Poker crackdown reaches Supreme Court

Winning at poker - is it mainly a question of skill or of luck? That is to be decided in a case that opened at Sweden's Supreme Court on Tuesday. Poker players hope the outcome could lead to more competition for Sweden's state-owned gambling monopoly.

The case concerns a poker tournament that was held in Grebbestad in western Sweden in March 2007. The prize sum was over a million kronor, or 155,000 US dollars, and nearly seven hundred people had gathered, which makes it one of the biggest of its kind in Europe.

But after a few hours the tournament was interrupted by police, and a month later six men - who had arrange it all - stood trial for serious illicit gambling.

The district court convicted several of the men, but in the court of appeals, they were acquitted.

In the ruling, the appeals court argued that if you are to win a game of Texas Hold'em, played over several days, it is more skill than chance that decides the outcome.

Now the case has reached the supreme court, as it has been deemed as principally important.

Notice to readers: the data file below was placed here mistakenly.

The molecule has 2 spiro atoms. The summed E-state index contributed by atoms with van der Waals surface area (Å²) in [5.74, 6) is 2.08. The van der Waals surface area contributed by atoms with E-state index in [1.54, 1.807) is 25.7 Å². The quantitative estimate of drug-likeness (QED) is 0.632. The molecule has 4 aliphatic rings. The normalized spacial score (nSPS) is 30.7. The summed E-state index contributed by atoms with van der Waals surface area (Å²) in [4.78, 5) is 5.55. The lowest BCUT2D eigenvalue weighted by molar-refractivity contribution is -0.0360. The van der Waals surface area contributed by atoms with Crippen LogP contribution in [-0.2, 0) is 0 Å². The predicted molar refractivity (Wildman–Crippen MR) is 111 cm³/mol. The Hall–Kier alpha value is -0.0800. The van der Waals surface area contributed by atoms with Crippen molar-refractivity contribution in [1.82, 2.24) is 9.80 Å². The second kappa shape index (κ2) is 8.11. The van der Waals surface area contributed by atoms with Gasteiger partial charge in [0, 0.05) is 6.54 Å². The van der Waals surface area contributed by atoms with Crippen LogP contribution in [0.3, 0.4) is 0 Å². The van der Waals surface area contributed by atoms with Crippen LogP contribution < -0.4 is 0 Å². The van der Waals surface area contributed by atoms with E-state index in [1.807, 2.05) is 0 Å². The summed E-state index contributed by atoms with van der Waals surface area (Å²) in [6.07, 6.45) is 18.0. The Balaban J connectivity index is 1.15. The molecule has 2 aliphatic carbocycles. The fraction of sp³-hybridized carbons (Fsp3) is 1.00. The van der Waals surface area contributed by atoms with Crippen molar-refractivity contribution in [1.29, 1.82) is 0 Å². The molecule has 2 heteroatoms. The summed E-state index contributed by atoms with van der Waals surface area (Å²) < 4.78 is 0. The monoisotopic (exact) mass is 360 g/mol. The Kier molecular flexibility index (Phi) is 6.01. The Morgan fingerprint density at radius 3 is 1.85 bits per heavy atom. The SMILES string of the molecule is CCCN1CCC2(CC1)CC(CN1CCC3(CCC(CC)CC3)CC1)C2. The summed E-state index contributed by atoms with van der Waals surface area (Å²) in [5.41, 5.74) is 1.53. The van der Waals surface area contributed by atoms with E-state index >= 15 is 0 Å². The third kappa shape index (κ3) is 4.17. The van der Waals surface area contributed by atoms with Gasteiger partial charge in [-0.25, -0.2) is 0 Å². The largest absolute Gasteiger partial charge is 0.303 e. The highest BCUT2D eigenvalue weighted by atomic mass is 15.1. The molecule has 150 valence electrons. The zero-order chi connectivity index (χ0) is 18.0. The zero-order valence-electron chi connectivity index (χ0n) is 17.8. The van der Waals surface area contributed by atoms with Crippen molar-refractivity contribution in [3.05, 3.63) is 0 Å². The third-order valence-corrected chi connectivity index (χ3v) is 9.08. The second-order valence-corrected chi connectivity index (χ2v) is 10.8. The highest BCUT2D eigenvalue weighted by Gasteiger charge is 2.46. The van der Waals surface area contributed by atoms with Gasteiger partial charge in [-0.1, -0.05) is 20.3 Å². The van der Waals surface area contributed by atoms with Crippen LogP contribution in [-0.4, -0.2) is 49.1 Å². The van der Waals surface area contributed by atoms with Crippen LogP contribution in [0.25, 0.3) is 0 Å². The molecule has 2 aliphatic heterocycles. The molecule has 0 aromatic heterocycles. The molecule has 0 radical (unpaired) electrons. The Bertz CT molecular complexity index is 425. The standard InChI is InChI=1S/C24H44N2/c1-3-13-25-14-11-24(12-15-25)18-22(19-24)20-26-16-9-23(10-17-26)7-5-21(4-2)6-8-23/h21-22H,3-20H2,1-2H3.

Hedvig Trost represents the prosecution and she agrees that poker is a game where both chance and skill is important.

"A successful pokerplayer does need skill, and for each game you will improve if you are good at judging likeliness and know something about the psychology of your opponent. Nevertheless, which cards you are given is completely random," she says.

Per Hildebrand is one of the men of trial, as his poker company sponsored the tournament four years ago. He says chance DOES decide which cards you are dealt, but poker is not a game of one hand, but over a whole series of rounds.

"From my experience as a professional gambler I know that some people always win, so you should avoid playing against them, while others always lose. The word "always" may need some qualification, but say it would be true 8 times out of 10.. If people can live off it and win year after year, it is pretty clear to most people that a pretty high degree of skill is involved," says Per Hildebrand.

The exact wording of ruling will be important as it sets a precedence. Poker players hope that a not-guilty verdict could open up for a change in the law to allow for professional tournaments also outside the state run casinos.

At the moment, however, the Gaming Board for Sweden as well as another supreme court ruling, state that such tournaments are against the gambling law and therefore illegal.

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